The morrim on North Salem

The morrim in North Salem

Joe drove the back roads from the farm, winding his ancient Impala around the narrow country lane, a cold beer between his knees. He passed Balanced Rock, hulking off the highway, a massive boulder sitting lightly on three small rocks. He shivered for a second. His grandmother had a saying: there’s a goose walking over your grave. Every time I drive by that damn rock, he thought.

Ignoring the ah, continuity error, this is the morrim that started it all. Sort of. I’ll leave that for another post.

I’ve actually seen another morrim, out here in Texas. And this is one of those things that you look back and say, ‘yeah, I’ve become a little bit too immersed in this fantasy world I’ve created.’ See, we were driving out to a vacation cabin in the Hill Country. As we wound along the Guadalupe River, crossing and recrossing the serpentine river, there was a giant boulder smack in the middle of the river. I mean, it was the size of a house. As it happened, there is a lost scene in Gordath Wood in which Lynn and Crae come across a morrim in the middle of a river, which I wrote before seeing the one in the Guadalupe. And as we passed it, I thought, ‘huh. I didn’t know they were that big.’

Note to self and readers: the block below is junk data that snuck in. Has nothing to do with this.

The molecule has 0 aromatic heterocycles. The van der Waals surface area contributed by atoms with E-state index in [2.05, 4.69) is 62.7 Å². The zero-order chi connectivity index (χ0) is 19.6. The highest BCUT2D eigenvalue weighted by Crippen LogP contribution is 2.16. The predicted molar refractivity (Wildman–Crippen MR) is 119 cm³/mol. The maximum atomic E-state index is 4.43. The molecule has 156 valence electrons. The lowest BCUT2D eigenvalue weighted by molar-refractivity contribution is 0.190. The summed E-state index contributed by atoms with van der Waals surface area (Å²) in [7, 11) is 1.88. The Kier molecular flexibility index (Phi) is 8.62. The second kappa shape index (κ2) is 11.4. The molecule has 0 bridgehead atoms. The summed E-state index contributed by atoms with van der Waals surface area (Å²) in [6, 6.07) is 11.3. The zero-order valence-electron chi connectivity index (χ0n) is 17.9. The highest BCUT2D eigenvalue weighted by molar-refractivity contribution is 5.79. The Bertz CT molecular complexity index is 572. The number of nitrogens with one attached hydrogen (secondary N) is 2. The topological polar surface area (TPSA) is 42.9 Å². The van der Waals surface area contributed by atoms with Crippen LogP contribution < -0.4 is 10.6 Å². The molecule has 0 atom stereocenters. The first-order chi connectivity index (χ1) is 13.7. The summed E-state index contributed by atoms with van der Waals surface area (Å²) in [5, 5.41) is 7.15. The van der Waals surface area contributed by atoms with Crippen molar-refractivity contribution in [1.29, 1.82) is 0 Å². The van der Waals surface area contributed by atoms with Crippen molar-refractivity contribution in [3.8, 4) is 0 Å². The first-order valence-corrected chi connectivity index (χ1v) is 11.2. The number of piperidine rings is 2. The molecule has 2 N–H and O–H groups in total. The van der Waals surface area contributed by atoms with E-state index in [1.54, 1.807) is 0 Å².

Any morrim out there by you? They don’t have to be glacier morrim, dragged to rest on the top of a bunch of rocks. Send me your pictures and tell me where you found them.

And just be careful when you walk in the woods. You never know where you will end up.


1 Comment

J. Kathleen Cheney · October 3, 2009 at 10:57 am

You know, I haven’t run across one here….but I’ll keep my eyes open.

Leave a Reply

Your email address will not be published. Required fields are marked *

Related Posts

the writing life

Introducing…The Sisters Mederos

I am so happy and excited to announce the debut of my latest novel, The Sisters Mederos, coming out from Angry Robot Books in April of 2018. Regular readers of my blog will recognize the Read more…

observations

Complicated

Because the male gaze is crippling and demeaning. (That man in the sportscar. I was twelve.) Because the male gaze is a powerful drug, a pure hit. (That black dress, I walked like a goddess Read more…

observations

What the Dickens, Stephen King!

I just saw IT. And a few days ago Jack Conner reminded me that it was Stephen King’s birthday. Whereupon I commented that King is the Charles Dickens of our time. Some writers are meant Read more…